This is where both the instructor and the student have a transmitter and they are connected by a cable. The instructor has the master radio and the student has the slave. The instructor holds up a switch to give control to the student, if the student gets into trouble he just releases the switch and he has control again. A great system but both radios must be from the same manufacturer and you need the cable which comes as an accessory. Usually the basic model radios do not have the plug for the lead.
Okay, What To Buy
Use the old golden rule again… buy as good as you can at the time as your radio will last you for many years and many models to come. You might not use all the features and channels of the radio when you are starting out but you will use most of them later in your hobby career. You should only buy a radio brand that is approved by the Model Aeronautical Association of Australia (MAAA) so you will be covered by their insurance. You will also know that it is a tested and proved system. You can go to their website for the list of approved brands.
Have a chat to whoever is going to teach you to fly and see what they are using. Not only for the prospect of using the buddy box system but they can also help you with the menus and jargon of the radio. Although most radios have the similar features different manufacturers use a different menu structures and terminology.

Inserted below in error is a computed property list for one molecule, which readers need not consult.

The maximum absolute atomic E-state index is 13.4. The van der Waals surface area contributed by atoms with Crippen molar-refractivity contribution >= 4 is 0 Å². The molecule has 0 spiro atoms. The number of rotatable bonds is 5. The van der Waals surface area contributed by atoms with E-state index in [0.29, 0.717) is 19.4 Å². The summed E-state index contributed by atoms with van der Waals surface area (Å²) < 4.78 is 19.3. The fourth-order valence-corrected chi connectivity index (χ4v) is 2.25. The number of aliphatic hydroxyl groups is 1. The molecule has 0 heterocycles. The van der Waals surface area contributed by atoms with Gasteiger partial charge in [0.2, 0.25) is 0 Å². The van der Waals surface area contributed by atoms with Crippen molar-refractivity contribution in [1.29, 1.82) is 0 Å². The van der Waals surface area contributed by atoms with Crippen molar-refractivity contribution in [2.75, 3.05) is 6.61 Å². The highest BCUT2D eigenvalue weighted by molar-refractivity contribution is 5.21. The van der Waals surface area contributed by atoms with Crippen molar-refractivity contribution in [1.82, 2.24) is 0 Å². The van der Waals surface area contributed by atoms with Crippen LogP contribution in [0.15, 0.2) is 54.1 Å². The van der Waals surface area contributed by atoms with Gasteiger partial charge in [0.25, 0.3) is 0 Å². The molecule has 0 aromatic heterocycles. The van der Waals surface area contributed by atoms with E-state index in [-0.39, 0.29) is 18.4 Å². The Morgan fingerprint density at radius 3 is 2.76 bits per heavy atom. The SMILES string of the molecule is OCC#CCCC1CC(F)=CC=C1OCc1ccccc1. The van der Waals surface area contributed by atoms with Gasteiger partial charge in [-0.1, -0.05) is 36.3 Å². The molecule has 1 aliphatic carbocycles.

It’s recommended to use rechargeable batteries in your radio, it will save you a fortune in the long run, many people are using lithium batteries in their transmitters, make sure you use the correct voltage and go for the highest amperage batteries you can afford, the longer the charge lasts the better.
Non computerised radio will be slightly cheaper but not really recommended
Be careful of mixing and matching servos from other manufacturers as the polarity and plugs can be different. The polarity of a JR transmitter charger is opposite to that of a Futaba and Hitec, beware of mixing your chargers.
If you can't afford new certainly look around for a second hand unit. Like everything else, get someone who knows what they are looking at to look over the set BEFORE you pay out your dollars. Check the condition of the batteries, check that the servos don't have any broken gears or mountings. They are the first things to strip in an accident. Be particularly careful that the radio does not have 'Blackwire Syndrome' This is where the black wire (negative) from the battery gets that greeny look to it and eventually flakes away. This will definitely mean a new battery pack and definitely an internal inspection of the radio. Range test it. Beware that some 'helpful' modeller is not trying to unload his junk on to you.
Don't leave your computer radio in direct sun for too long, it can be effected.
Contributed by Brian Carson - SMF Senior Instructor (Note from Bob Cottle - Webmaster)